In January 2020, I was recovering from a severe cold, which started before my birthday on around 10th December. It was after this point I discovered that we do not get enough sunlight for half the year in the UK to make vitamin D. I had almost thrown out all my supplements, but I started taking vitamin D3. It was an improvement.
One night around 10 days into the cold I woke up in the night short of breath. I wondered if colds had mutated to become more virulent and how much the government weren’t telling us about public health.
On a recent visit to my GP I had noticed the disproven health advice given to the general public, particularly about diet.
I had always known that nutrient rich food was more satisfying than processed meals, that people laughed at food intolerance and the only test available was for people with celiac disease, involving eating glutenous foods for 6 weeks. It seemed nutrition and medicine were kept completely separate.
Curiosity led me to the NHS’s Vitamins and Minerals page. This has now been moved to a page called ‘conditions’ as if prevention and proactive self-care are unheard of.
Reports show that cases of obesity and Type 2 Diabetes have been on the rise since the 1980s. Before 1980, my parents were instinctively healthy eaters. My father had kidneys and my mother had sardines for breakfast.
Reading through all the essential micronutrients on the NHS website suggests that the advice is not to worry as we get everything we need in a ‘varied and balanced’ diet. If that means eating protein with carbohydrates as well as 5 pieces of fruit and vegetable a day but keeping everything under 2000 calories, this is quite a headful.
Therefore, I made a spreadsheet:
This led to another list, taken from NHS website, showing how our body uses micronutrients in our food. It seemed the same thing was written in as many as five different ways.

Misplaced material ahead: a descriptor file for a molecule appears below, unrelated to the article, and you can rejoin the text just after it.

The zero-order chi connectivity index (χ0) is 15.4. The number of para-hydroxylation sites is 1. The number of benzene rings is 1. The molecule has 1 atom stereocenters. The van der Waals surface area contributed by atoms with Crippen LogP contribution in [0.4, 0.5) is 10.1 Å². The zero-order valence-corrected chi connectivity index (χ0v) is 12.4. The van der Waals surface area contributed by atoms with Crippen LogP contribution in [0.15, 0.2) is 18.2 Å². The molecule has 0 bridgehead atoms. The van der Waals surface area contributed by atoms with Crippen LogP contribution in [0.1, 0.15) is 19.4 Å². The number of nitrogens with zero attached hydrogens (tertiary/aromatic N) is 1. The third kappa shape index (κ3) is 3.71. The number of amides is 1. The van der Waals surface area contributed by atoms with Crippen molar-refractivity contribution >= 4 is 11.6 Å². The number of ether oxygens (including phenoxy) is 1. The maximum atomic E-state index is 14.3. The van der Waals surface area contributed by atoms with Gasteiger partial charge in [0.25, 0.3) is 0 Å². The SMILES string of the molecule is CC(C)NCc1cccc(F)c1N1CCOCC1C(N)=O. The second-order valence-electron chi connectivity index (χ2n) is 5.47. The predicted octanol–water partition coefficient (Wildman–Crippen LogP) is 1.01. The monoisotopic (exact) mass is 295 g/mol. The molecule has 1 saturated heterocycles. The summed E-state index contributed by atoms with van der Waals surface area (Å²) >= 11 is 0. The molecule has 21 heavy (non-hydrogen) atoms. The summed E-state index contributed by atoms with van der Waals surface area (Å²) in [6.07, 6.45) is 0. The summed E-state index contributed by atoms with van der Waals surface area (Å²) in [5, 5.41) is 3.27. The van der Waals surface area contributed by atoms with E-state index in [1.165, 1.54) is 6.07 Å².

The idea is that we all have existing knowledge, instincts and are there after everything we eat. Currently, every healthy eating apps:
- Asks person questions on registration such as weight, height, age and gender.
- Tell you how many calories to eat each day to achieve short term goals.
- Expects you to weigh, measure, restrict, count and report to the app.
- Instead of giving you information, they issue advice.
I find, even the best advice is difficult to work into my life until I understand it fully. Isolated or fragmented pieces of advice are only pieces of a complete jigsaw and do not make sense on their own.
In psychology, giving advice is considered to be about power. If you give someone advice, it puts you in control over the other person.
Hearth Nutrition is about bridging the knowledge gap. By providing irrefutable, proven facts about food gives everyone a chance to make their own informed choices about food.
The community – or tribe – of people that Hearth is for are those who are on a voyage of discovery about health, weight, immunity, recovery, prevention and self-care.
Using information about essential daily nutrition, anyone can create their own tasty, satisfying and nutritious meals. This can reduce waste and save money. We can use left overs or get creative in the kitchen and use up what is in the fridge or the cupboard.
The eventual app will have an online community for photographs, videos, discussion.
Nutritionists and caterers can use the app as a menu to show their customers. Perhaps nutritious food, meals and menus will revolutionise dining out and dinner parties.
It is all about putting credible information at our fingertips for at-a-glance, quick reference, to make getting the most from food for our health a no-brainer.
Do you want to feel fantastic? Nutrition is Nature’s Medicine.
Meze, Thali, Tapas – tasty, satisfying, nutritious.